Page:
I am getting two lambs next month that will be bottle babies to make them tame and I will try my fiber fun with them and if I love it, I can always get an alpaca next year to add to the fiber animals but in the meantime, we need more of a petting zoo environment, I think. A good experience for kids (and adults) to hold onto when dreaming of their future farms.
Babies do tend to come early. When the feed store called and said that two of the eleven chicks were in, I panicked a little as we were not ready! Hastily Doug and I set up the baby nursery in the garage. We brought home the small package of two ridiculously loud Polish Rock chickens (aka: Top Hats). They are about three inches tall with a high poof on their heads resembling a fabulous fur hat. It will grow into a plume of wild white feathers atop a black body. Very stylish, very comical. We placed them in the plastic bin beneath the light and watched them shiver….watched our breath cloud the darkened air of the garage. Then we picked up the whole thing and moved it into Emily’s room.
One of them we have deemed to be a diva. She sings many decibels louder than her tiny frame…constantly. She is so loud that the cats are disoriented. Thankfully, she slept through the night. Her sidekick, a slightly smaller version of herself, runs around after her, mimicking her every move. She sings sweetly. While Aretha jumps off of the food bowl, Ginger (as in Rogers, and her great hats) is quietly behind her ready to do the same. Aretha (yes, as in Franklin) thinks she should fly the coop already. So, another Ethel is in the works. She looks carefully with her pin point squinty eyes at the top of the bin and with all her little power propels her wings and runs into the side of the plastic bin, three inches higher than she started. I try not to laugh, her will is inspiring, but brain damage is imminent if she doesn’t stay grounded!
Doug and I enjoy their antics so much, babies and grown chickens alike. Shyanne came tearing into the house, boyfriend and friend in tow, squealing with delight (so that’s how you get teenagers home!) over the little fluff bundles. Andy is disappointed he is house sitting because he wants to cuddle and see them as well. I imagine next year with new chickens, the tiny hands of a one year old being carefully provoked to pet the new chicks. For her to grow up and be excited to go to Grammie and Pa’s house…to the fun farm. (As opposed to the funny farm…or perhaps- well never mind.) Where our future grandkids can be can be wild children in the wilderness of grain fields and corn stalks. To walk around with tomato juice strewn down their little chins. To hold a newborn goat, to pick up eggs and help make breakfast, where they can go for a ride on the tractor with Pa. Where they can lie in the grass with a thermos of hot chocolate and watch the stars. Where they can be loved and snuggled and on Grammie and Pa vacation…away from the confines of homework, where literature and art are fun, where poetry is written naturally by the lake. Where the farm is school. Farmgirl school will change over the years into an all inclusive resort for little ones. Our first arriving early.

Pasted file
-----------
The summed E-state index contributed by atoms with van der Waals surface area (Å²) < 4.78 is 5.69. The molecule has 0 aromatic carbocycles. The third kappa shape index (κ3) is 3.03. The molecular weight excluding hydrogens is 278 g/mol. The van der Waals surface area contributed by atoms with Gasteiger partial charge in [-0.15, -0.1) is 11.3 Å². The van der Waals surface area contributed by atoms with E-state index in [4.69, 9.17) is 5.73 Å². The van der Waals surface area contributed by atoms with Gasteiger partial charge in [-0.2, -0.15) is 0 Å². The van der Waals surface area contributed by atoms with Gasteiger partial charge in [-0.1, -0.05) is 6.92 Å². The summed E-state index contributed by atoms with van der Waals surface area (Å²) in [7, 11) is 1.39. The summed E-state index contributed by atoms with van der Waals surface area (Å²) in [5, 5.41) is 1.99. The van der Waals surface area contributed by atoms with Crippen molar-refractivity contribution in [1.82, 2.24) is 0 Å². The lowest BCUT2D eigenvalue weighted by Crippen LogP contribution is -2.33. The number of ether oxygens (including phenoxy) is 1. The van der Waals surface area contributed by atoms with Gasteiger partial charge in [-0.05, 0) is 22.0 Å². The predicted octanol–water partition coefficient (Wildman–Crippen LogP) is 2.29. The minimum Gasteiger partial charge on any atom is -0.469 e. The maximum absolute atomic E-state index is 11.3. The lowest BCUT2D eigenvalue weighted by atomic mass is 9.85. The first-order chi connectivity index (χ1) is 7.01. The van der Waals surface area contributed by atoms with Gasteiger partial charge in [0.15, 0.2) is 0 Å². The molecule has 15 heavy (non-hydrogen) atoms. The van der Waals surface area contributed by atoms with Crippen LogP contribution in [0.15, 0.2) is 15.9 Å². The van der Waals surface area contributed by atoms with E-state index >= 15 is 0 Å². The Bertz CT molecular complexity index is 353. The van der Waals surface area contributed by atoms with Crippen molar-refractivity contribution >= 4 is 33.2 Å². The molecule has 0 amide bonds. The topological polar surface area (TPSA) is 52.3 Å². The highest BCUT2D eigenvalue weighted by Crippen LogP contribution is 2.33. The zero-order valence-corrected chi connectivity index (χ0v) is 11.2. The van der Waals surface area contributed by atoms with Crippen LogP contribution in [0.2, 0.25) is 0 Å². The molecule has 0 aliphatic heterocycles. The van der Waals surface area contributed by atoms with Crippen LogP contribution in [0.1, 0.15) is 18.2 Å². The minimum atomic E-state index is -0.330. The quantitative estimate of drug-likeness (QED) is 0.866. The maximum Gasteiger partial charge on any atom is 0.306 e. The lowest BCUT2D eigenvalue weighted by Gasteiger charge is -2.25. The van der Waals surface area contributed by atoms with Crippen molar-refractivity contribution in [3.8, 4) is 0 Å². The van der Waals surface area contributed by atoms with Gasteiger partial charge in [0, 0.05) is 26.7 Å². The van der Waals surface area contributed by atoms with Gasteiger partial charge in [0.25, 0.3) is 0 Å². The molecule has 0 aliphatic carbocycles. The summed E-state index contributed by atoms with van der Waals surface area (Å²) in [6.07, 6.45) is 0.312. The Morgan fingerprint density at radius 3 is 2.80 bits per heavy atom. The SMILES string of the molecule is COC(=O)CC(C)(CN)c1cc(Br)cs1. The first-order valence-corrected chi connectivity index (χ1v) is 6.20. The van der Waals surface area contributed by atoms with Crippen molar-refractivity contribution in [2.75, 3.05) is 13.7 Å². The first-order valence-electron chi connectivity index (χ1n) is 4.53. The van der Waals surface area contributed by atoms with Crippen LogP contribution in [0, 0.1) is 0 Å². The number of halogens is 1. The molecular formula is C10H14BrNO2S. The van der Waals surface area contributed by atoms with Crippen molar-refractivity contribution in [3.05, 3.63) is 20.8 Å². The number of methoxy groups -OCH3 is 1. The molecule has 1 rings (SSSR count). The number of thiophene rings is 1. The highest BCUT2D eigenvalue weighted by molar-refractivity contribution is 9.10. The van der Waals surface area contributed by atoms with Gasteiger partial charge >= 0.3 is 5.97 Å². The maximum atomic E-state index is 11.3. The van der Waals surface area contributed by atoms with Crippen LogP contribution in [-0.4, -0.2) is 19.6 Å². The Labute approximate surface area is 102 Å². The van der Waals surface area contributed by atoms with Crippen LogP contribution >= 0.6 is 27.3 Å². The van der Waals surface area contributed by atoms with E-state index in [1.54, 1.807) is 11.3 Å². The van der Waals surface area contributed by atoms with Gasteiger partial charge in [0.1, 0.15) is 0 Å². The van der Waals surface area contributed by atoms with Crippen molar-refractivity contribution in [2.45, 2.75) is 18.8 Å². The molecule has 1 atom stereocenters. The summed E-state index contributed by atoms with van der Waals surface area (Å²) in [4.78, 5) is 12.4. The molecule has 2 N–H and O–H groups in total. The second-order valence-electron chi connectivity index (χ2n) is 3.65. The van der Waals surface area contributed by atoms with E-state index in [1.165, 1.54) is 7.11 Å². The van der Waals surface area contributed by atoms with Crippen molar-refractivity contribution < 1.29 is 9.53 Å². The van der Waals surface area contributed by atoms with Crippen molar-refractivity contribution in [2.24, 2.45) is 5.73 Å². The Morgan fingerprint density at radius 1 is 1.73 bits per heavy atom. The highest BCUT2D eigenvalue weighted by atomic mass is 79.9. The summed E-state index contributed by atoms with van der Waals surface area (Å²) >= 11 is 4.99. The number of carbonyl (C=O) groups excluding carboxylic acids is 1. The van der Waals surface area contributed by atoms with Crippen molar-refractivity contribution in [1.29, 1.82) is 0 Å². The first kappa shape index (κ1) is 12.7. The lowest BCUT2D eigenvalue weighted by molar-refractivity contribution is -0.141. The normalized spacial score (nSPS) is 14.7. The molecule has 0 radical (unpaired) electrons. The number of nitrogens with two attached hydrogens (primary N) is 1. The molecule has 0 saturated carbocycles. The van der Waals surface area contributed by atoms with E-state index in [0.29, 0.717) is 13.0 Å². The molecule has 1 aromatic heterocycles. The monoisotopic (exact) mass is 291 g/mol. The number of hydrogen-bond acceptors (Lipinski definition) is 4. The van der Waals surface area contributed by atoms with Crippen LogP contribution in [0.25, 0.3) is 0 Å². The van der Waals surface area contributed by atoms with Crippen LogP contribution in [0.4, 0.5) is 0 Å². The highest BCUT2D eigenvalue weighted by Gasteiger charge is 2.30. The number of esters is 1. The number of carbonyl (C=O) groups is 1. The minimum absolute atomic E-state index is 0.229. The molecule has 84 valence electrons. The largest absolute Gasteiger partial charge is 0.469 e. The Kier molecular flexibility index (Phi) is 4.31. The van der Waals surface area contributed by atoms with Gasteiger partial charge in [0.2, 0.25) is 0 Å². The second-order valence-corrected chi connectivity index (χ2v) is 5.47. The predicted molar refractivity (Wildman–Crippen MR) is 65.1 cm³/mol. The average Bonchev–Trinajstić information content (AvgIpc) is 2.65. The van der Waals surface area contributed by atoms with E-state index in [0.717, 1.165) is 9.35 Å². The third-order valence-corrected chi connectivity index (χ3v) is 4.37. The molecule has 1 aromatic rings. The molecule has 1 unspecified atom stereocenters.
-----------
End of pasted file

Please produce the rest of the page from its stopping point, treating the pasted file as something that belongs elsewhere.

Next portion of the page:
Maryjane has stopped growing and is having trouble finishing up. So, tonight Emily will be induced. Tomorrow, folks, my next farmgirl will be born. I ask your prayers for Emily and Maryjane (and the sanity of Grammie amongst doctors) and I will post pictures of our new little arrival when she gets here….hopefully kicking and ready to play hard on our farm!